Article 40 of the EU Digital Services Act grants access to data from online platforms for research purposes for the first time. This is an important development for researchers who are investigating systemic risks of social media and are dependent on platform data for this purpose. The question now pertains to the specific design of accessing the data.
The Digital Services Act (DSA) covers all digital services allowing EU consumers to access services, content and goods. In addition to internet access services, these include search engines, online trading platforms and online platforms such as social networks. The central goals of the DSA are to prevent the exchange of illegal online content and to protect citizens’ fundamental rights on the internet more comprehensively. Manipulative algorithms and the spread of disinformation are to be effectively curbed.
Data generated by online platforms are not only an essential basis for research projects that deal with online usage behaviour and opinion trends. They also serve to research the so-called systemic risks of online platforms: These concern, in particular, the influence of social media on society and democracy and thus problem areas such as the spread of hate speech and fake news, the abuse of opinion power or election campaign manipulation in social networks.
Since access to platform data has been extremely difficult for researchers in the past, the relevant research has so far concentrated primarily on Twitter. Most recently, the Twitter data interface, which had previously been free of charge for academic purposes, was closed. However, paid data access is generally not affordable in research projects.
The DSA, which comes into force at the end of 2022, promises to improve the conditions for research on online platforms: Article 40 of the DSA grants researchers access to data from very large online platforms and search engines (VLOPs and VLOSEs) with more than 45 million active users. The so-called VLOPs and VLOEs are already subject to strict requirements regarding transparency in online advertising, the selection of recommendation systems and the removal of illegal content.
Legal requirements for the introduction of the DSA
However, Article 40 currently represents no more than a declaration of intent that needs to be fleshed out in a delegated act. In delegated acts, the European Parliament and the Council authorise the Commission to supplement non-essential parts of a legal act – in this case, the DSA.
The concrete design of data access is now in the hands of the Directorate-General for Communication Networks (DG Connect) of the European Commission, which is currently in charge of preparing the Delegated Regulation. This involves defining the purposes for which the platform data may be used and the conditions, procedures and technical requirements under which the data will be passed on.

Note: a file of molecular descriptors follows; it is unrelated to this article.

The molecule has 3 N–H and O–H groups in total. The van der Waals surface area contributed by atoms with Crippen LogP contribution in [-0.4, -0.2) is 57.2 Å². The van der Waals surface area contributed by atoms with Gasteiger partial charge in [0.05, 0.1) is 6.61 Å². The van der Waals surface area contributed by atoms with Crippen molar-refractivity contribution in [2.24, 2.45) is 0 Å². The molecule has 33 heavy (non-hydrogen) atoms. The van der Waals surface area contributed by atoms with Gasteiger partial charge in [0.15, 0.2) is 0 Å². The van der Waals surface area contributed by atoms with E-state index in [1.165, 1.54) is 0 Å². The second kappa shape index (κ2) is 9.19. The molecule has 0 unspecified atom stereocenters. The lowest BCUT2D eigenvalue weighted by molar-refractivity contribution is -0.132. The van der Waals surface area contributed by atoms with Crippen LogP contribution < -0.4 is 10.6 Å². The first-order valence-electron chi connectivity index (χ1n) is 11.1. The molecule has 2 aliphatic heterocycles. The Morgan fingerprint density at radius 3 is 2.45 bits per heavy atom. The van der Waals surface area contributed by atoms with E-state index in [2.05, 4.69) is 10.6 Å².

Interested researchers and researchers involved in relevant research projects have been actively involved in the process of shaping the delegated act in recent weeks in the context of an EU consultation: On the one hand, the researchers are concerned with defining exactly what types of data may be made accessible, for example, user connections, “viewed” content per user or the existing connections between users. On the other hand, it is about practicable procedures around access requests to the so-called coordinator for digital services, a central handling point per member state provided for in the DSA, which will also be responsible for research data access and will act as an intermediary between the requesting research institutions and the platforms. In Germany, the role of coordinator for digital services will most likely be assigned to the Federal Network Agency. Proposals include a tiered approach based on the sensitivity and access method of the requested data and the possibility of opening data access to requests from other researchers with similar research goals after a specific lead time.
Privacy concerns of users must always be weighed against scientific interests. To address these, researchers advocate high data protection standards: Data passed on for research purposes must be anonymised and may not contain any personal information about the users. Therefore, private chat transcripts will not be part of the accessible data. Furthermore, it must be ensured that the data is only used for research purposes and is not misused for commercial purposes. For example, this can be realised within the institutional data handling plans framework.
In this respect, the research community interested in platform data pleads for a practicable and science-friendly design of data access while maintaining high data protection standards. The current target date for adopting the Delegated Regulation by the EU Commission is the first quarter of 2024.
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